According to the Sight and Hearing Association, a child’s shorter arm span can make toys potentially more dangerous to hearing because children hold them closer to their ears. In the Sight & Hearing Association study, the toys were repeatedly tested at distances simulating how a child might hold the toy, directly near the ear (0 inches) and at arm’s length (10 inches). A soundproof acoustic chamber was used to ensure accurate measurements.

Until 2004, there were no regulations in the United States regarding the loudness of toys. An acoustics standard (ASTM F963), adopted and revised in March 2004 by the ASTM International, states that a hand-held, table-top, or crib toy cannot exceed 90 dB 25 cm (about 10 inches) from the surface of the toy. However, manufacturers are not required to comply with the standard.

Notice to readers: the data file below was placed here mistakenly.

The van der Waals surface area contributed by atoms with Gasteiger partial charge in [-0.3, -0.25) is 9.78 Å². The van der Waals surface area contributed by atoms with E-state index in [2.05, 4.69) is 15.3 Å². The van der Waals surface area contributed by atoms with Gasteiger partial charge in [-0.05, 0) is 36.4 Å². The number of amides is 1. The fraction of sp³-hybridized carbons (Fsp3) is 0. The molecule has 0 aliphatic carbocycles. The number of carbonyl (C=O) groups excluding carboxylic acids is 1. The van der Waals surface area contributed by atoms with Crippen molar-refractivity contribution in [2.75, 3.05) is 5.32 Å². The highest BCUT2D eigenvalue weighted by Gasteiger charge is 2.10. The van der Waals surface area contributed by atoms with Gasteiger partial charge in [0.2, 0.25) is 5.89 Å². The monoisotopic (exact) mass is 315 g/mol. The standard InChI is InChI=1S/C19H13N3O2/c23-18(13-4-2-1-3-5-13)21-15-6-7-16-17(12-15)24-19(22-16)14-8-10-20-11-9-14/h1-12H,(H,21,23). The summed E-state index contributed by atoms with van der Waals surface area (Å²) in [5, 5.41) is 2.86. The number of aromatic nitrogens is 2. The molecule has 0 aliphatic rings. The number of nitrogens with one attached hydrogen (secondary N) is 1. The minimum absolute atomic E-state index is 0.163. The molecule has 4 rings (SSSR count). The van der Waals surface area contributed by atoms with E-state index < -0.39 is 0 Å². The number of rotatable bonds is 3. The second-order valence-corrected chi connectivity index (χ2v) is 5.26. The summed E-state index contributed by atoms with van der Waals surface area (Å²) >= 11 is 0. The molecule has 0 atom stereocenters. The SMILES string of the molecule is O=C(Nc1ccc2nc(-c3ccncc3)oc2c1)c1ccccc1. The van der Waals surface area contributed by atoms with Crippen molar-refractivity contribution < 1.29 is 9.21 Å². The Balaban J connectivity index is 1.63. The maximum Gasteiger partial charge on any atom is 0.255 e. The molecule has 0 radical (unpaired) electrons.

Directly at the speaker of the toy, all of the toys tested this year by the organization and the University of Minnesota measured louder than 90 dB. At 10 inches from the toy’s surface, 4 of the toys measured louder than 90 dB: the “Rock Star Classic Electronic Guitar” (97 dB), “The Home Depot Light & Sound Wrench” (94 dB), the “Power Gear Neo Fazer” (91 dB), and the “Power Gear Max Sound Fazer” (90 dB). While none of the toys tested pose an immediate danger to hearing, all of the toys could pose a hearing hazard if played for a period of time, says the Association.

To see the full analysis of the study and view a chart of safe exposure times to various noise levels, visit: www.sightandhearing.org. If you would like to suggest an exceptionally loud toy for testing in next year’s study, contact the Sight and Hearing Association at 800-992-0424 or e-mail: [email protected].